Many of us have lost someone we love too soon. I certainly have. After the initial shock and grief recede, the prevailing feeling (at least for me) was one of wasted opportunity. What more could that special person have done with his or her life? And how much more fun could we have had together?


I feel this too with famous names in the arts who gave us so much and left us too early. Sometimes an illness is the culprit, sometimes an accident. And too often, it’s self-inflicted, whether an actual suicide or a more gradual decline via drugs, booze, or both.


Regardless it’s always tragic. James Dean was just 24 when he was killed in a car crash; Marilyn Monroe was only 36 when she died of a drug overdose. Elvis was 43 when he passed away after years of prescription drug abuse. Judy Garland was just 47 when she died, with prescription drugs again the culprit.


These are just the iconic names; so many other talents have died young. Here are just a few stars who made early, untimely departures over nearly a century of film history.

Lon Chaney

Died: 1930

Age: 47

Legacy: “The Man of a Thousand Faces”, Chaney transformed himself in a series of silent-era horror films. He died of lung cancer. His son Lon, Jr. would go on to originate “The Wolf Man” a decade after his death.

His Best Movie: The Phantom of the Opera


John Gilbert

Died: 1936

Age: 38

Legacy: After Valentino, the most famous leading man of the silent era. The advent of sound pictures, and a running feud with Louis B. Mayer, ended his career and exacerbated his alcoholism. Was also stood up at the altar by Garbo.

His Best Movie: The Big Parade


Jean Harlow

Died: 1937

Age: 26

Legacy: The first platinum blonde, and the first female sex symbol, of the sound era. At the time of her death from kidney failure, she was engaged to actor William Powell. Universally known as “Baby,” she was widely admired.

Her Best Movie: Dinner at Eight


Carole Lombard

Died: 1942

Age: 33

Legacy: Lombard was a gifted comedienne who graced many a screwball in the thirties. Amicably divorced from William Powell, she wed Clark Gable in 1939. She died in a plane crash selling war bonds.

Her Best Movie: My Man Godfrey


Robert Walker

Died: 1951

Age: 32

Legacy: He married actress Jennifer Jones early on, and watched as producer David O. Selznick gradually stole her from him. He never got over it. His death from a drug overdose was ruled accidental.

His Best Movie: Strangers on a Train


John Garfield

Died: 1952

Age: 39

Legacy: This powerful actor was ideally suited to the darker, grittier films that emerged after World War 2. Having been blacklisted in Hollywood for his left-leaning views, he died in New York City of a heart attack.

His Best Movie: The Postman Always Rings Twice


Tyrone Power

Died: 1958

Age: 44

Legacy: Power was Fox’s top leading man in the forties and early fifties. Darkly handsome and athletic, Power was great in swashbucklers, but could also act. He died of a heart attack on location in Spain.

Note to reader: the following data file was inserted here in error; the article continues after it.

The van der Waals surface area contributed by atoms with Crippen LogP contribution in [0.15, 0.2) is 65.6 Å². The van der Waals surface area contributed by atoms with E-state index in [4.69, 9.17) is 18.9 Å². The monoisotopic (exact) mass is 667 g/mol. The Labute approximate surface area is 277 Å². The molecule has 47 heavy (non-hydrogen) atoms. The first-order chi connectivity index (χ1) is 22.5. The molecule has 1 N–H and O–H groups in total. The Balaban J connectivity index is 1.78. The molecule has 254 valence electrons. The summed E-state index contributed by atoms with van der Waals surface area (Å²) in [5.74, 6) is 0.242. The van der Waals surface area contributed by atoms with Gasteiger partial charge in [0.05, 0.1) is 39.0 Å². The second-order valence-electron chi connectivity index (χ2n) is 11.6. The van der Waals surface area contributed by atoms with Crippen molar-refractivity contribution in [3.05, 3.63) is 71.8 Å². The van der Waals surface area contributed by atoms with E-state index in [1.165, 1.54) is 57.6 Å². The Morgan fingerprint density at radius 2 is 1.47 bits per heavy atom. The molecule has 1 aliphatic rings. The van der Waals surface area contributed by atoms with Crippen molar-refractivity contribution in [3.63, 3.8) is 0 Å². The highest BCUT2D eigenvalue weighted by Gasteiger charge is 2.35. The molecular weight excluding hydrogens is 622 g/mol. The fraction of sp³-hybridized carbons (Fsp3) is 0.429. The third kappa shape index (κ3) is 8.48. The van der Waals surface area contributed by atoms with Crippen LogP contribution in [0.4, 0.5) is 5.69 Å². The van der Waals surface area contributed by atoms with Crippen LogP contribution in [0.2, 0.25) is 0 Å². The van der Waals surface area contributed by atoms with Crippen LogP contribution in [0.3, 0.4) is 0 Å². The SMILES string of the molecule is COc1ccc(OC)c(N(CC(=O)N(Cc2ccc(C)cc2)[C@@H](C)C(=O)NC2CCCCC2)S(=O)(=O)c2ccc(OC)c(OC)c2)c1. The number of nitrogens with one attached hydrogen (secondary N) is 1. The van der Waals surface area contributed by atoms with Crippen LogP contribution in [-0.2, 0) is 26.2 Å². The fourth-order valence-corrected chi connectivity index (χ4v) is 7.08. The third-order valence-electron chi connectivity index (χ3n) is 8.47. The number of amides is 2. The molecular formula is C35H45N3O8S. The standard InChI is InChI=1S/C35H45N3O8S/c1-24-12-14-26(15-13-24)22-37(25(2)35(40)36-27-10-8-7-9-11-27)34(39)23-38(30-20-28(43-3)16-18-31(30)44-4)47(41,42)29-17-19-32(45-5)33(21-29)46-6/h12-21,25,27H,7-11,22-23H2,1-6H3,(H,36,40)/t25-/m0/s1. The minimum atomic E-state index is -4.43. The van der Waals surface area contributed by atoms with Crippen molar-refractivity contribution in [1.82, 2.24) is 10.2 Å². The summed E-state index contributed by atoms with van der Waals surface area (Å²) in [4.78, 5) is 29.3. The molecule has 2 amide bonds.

His Best Movie: Nightmare Alley


Linda Darnell

Died: 1965

Age: 41

Legacy: A legendary beauty, Darnell fought for roles that did not simply showcase her looks. Later, a fraught personal and professional life contributed to depression and alcoholism. She died in a house fire.

Her Best Movie: A Letter to Three Wives



Judy Holliday

Died: 1965

Age: 43

Legacy: She will always be remembered for her Oscar-winning turn as the “dumb blonde” in “Born Yesterday”. Yet Holliday did so much more in her short life, alternating between theater and film. She died of breast cancer.

Her Best Movie: Born Yesterday


Montgomery Clift

Died: 1966

Age: 45

Legacy: Talented, gorgeous, closeted gay actor became a symbol of the new method acting technique, along with Brando and Dean. A 1957 car accident took away his beauty and increased his drug use. Less than a decade later, he was dead.

His Best Movie: From Here to Eternity


Natalie Wood

Died: 1981

Age: 43

Legacy: Much like Elizabeth Taylor, she was a darkly beautiful creature of Hollywood, who made the successful transition from child actor to adult stardom. Deathly afraid of water her whole life, she drowned off Catalina Island.

Her Best Movie: West Side Story


John Belushi

Died: 1982

Age: 33

Legacy: Perhaps the most ferocious comic talent of his generation, Belushi achieved overnight stardom on Saturday Night Live. Moving to Hollywood, he developed a serious drug problem which eventually killed him.

His Best Movie: Animal House


River Phoenix

Died: 1993

Age: 23

Legacy: This charismatic actor was just sixteen when he became a star and teen heartthrob. The Oscar-nominated Phoenix made 14 feature films in his short life, before dying of a heroin overdose outside the Viper Room in L.A.

His Best Movie: Stand by Me

Photo by Alan Light.


Heath Ledger

Died: 2008

Age: 28

Legacy: Handsome Australian actor was 21 when he broke through in “The Patriot”. Oscar-nominated for “Brokeback Mountain”, Ledger won for “The Dark Knight” three years later. He died of a prescription drug overdose.

His Best Movie: Brokeback Mountain

Photo by Howie Berlin.


Philip Seymour Hoffman

Died: 2014

Age: 46

Legacy: Hoffman was thirty when he stole the film “Boogie Nights” from its stars. In 2009, he won the Oscar for “Capote”. Four years later, he separated from his longtime partner and relapsed into drug use. He too died of an overdose.

His Best Movie: Capote

Photo by George Baird.

More:  14 Jaw-Dropping Photos of Jean Harlow, the Original Bombshell